TRAVERSE CITY — Parts of downtown Traverse City could have public wireless service by summertime.
The Downtown Development Authority is moving ahead to seek bids on construction and management of a municipal Wi-Fi network in the DDA district.
“We’re hoping to at least start the installation sometime in the summer,” said DDA Deputy Director Rob Bacigalupi. “We’re hoping parts of it will be (up and running) by mid summer while we’re installing the rest of it.”
DDA has about $622,000 budgeted for the project. DDA board member John Di Giacomo said it looks like installation will run in the $350,000 to $400,000 range; maintenance and operation expenses will be additional.
“We’re thinking between the two it’s going to be no more than and hopefully less than $620,000,” Bacigalupi said.
Ongoing costs may be defrayed by wireless phone companies paying fees to buy into the city system’s bandwidth.
“Companies will often buy or lease bandwidth from municipalities so that what we essentially do is lease out some of that network to third-party providers like AT&T and Verizon,” he explained, noting that the DDA was told of a similar project in Vail, Colo., that had individual wireless providers paying $5,000 monthly. “So if they’re paying a fee to be part of it, during a busy time like Cherry Festival, they can take some of the data that’s being sent to their cell phone network and instead … dump it through our Wi-Fi system so their bandwidth isn’t clogged.”
The city is also going to seek bids for a contractor to handle advertising sales to downtown businesses and restaurants as well as, possibly, others willing to pay for such visibility to network users. That would be another potential revenue source.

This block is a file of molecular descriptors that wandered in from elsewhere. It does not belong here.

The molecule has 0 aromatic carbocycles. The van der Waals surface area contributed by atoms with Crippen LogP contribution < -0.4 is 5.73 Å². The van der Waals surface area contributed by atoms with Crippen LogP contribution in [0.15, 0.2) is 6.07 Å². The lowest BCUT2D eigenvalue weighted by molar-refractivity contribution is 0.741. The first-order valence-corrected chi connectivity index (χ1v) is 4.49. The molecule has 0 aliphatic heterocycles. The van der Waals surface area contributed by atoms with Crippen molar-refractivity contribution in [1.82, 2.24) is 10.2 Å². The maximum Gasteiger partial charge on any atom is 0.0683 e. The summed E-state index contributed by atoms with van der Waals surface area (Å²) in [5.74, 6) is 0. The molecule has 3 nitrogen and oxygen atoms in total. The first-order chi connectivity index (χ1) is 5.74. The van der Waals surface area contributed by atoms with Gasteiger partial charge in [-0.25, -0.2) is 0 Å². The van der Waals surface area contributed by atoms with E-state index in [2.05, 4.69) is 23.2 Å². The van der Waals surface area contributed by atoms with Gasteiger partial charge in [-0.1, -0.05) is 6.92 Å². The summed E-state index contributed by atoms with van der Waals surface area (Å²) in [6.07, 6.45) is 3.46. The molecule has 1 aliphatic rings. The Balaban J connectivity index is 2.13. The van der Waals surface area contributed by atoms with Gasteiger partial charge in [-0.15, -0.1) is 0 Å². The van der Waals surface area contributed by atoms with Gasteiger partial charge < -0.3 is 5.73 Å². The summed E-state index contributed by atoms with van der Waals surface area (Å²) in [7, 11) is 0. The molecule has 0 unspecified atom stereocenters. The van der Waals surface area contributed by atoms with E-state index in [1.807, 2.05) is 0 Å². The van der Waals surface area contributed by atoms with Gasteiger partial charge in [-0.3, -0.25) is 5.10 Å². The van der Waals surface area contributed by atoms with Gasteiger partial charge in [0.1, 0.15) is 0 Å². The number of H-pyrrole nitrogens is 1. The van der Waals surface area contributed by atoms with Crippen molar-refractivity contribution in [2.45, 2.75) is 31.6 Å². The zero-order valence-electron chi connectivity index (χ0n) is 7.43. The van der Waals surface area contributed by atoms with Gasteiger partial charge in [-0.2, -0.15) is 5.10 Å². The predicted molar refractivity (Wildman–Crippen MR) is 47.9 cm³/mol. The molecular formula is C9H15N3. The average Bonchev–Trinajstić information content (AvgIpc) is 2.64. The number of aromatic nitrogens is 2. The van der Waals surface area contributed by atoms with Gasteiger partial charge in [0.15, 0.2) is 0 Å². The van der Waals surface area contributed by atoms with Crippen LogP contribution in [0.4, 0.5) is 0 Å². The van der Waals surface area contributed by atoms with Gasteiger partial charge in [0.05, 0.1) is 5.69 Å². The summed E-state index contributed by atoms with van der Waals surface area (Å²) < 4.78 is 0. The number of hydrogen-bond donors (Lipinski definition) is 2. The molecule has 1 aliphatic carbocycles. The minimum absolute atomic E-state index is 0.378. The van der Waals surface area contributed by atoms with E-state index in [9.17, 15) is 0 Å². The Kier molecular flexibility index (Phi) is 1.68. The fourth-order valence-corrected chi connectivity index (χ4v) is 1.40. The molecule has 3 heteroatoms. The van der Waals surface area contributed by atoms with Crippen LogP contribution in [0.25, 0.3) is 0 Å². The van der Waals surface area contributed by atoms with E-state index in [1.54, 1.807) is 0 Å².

A municipal WIFI system would also enable the city to install parking meters that accept credit card and smartphone payments, Di Giacomo said. In that event, the Traverse City Parking System might pay a fee to use the Wi-Fi network.
Coverage would include the entire association district and extend to Clinch Park Marina, which already has its own Wi-Fi.
“It provides a high-quality experience for visitors,” Bacigalupi said. “Having Wi-Fi outside, if they want to check their mail and don’t want to burn up minutes on their cell plan, we can accommodate that.
“It all feeds into a really great experience for the visitor to downtown.”
Mike Norton, media relations director at the Traverse City Convention & Visitors Bureau, said that public Wi-Fi is a a valuable amenity.
“One of the things we notice often on TripAdvisor, folks will mention the absence or presence of Wi-Fi ... when evaluating a place,” Norton said. “Obviously our partners in the tourism industry are very cognizant of it. It’s a good thing to have.”